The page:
Burnt Part Boys – Review

Chris Jenkins & Joseph Peacock in The Burnt Part Boys. Images Sacha Queiroz.
Chris Jenkins & Joseph Peacock in The Burnt Part Boys. Images Sacha Queiroz.

There’s not a lot of room in Park Theatre’s second performance space, Park90, to stage a musical, much less one which takes a hike through the mountains of West Virginia and down into a derelict coal mine. But, hey, imagination is your biggest asset when producing theatre.

The Burnt Part Boys is pure Boy’s Own adventure. As I watched it I kept thinking that Steven Spielberg would have loved to have filmed it (in his heyday) as a sequel to The Goonies.

The story of two boys who undertake in a heroic race against time to save the site of a mining disaster that killed their fathers makes good family viewing whether it’s on the stage or screen.

On stage there are obvious drawbacks. Space being the main one. But that hasn’t stopped ambitious director Matthew Iliffe from conjuring up the Stygian gloom of a mineshaft (hence the rather dark production photos).

Danny Black George in The Burnt Part Boys, Park Theatre. (c) Sacha Queiroz

The audience endures a murky, smoke-hazed auditorium throughout the entire show which, while I’m all for authenticity, did no favours to my asthma. I was still coughing the next morning.

In 1952 a small mining town was devastated when most of their menfolk were killed in a pit disaster. The community had been told that the mine would remain shut, a shrine to those who lost their lives, but, a decade on, plans are now afoot to reopen.

The news hits teen, Pete, hard. He was just four when his dad, the mine foreman, went to work and never returned. All he has is the ghost of someone he barely remembers, built up into a valiant fantasy figure, who regularly appears to him.

Pete is determined to prevent the men’s tomb being disturbed and sets off on a hair-raising journey, accompanied by his reticent, saw-playing sidekick, Dusty (Ryan Heenan adding a refreshing touch of comedy to the play), and a feisty tomboy called Frances (Grace Osborn, fierce and physical). All they needed was a pesky dog in tow to complete the group.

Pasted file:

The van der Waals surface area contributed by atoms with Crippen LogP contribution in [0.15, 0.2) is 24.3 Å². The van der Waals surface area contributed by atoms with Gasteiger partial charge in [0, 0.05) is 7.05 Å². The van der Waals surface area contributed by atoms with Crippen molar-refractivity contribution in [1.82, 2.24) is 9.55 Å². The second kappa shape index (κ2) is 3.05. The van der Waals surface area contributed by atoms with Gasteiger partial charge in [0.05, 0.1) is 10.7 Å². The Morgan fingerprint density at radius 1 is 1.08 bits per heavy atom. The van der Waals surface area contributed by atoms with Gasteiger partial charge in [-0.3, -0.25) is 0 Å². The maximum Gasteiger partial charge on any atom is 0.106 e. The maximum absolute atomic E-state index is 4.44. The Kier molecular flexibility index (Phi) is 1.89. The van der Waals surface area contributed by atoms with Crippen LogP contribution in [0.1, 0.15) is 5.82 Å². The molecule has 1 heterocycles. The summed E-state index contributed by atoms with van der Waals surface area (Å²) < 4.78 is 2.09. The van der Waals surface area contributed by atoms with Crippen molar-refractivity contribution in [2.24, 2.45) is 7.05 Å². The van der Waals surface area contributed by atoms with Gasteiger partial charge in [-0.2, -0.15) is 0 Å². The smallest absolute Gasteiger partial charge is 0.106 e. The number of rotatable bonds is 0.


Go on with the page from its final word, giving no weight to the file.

In a town where the only work is down a mine, Pete’s older brother Jake, a father figure to Pete since his distraught mother lost interest, understands the need to get the pit back in business.

Jake and his pal Chet set off in pursuit after finding that Pete has stolen dynamite. With the clock running can they prevent a second tragedy?

It’s all edge of your seat stuff with the tension sustained by ditching the interval in the 90-minute production.

It is accompanied by an impressive score that blends blue grass, country and folk, and powerfully sung by the cast – both dead and alive (yep, we see dead people). The songs are catchy and, in the case of the two clappy Climbing Songs, rather infectious.

David Haydn in The Burnt Part Boys, Park Theatre. (c) Sacha Queiroz

Part mythical and surreal, part coming of age drama, this musical play is impeccably performed by a cast of ten.

The quartet of dead miners – played by Danny Black-George, Tomas Wolstenholme, Jonathan Bourne and Jamie Fillery – are heroically portrayed.

Stoic, sturdy, covered in coal dust, they epitomise the strength of spirit of miners and their communities. This may be Pickaway, West Virginia, but it might easily have been set in Abercarn where 268 Welsh miners were killed in an explosion.

Joseph Peacock, as Pete, gives a compelling performance as a teenager trying to come to terms with the loss of his father while Chris Jenkins, playing Jake, and David Leopold, as Chet, are outstanding as young men with limited options in their lives.

David Haydn has a John Wayne moment (and a Davy Crockett one too,) but is largely underused, as Pete’s long lost dad. It’s tough being dead from the outset in a play but he does look wonderfully courageous.

Yes, the story is occasionally sappy, and the outcome inevitable, but you can’t help but be swept up in the melodrama.

The Burnt Part Boys runs at Park Theatre until September 3.

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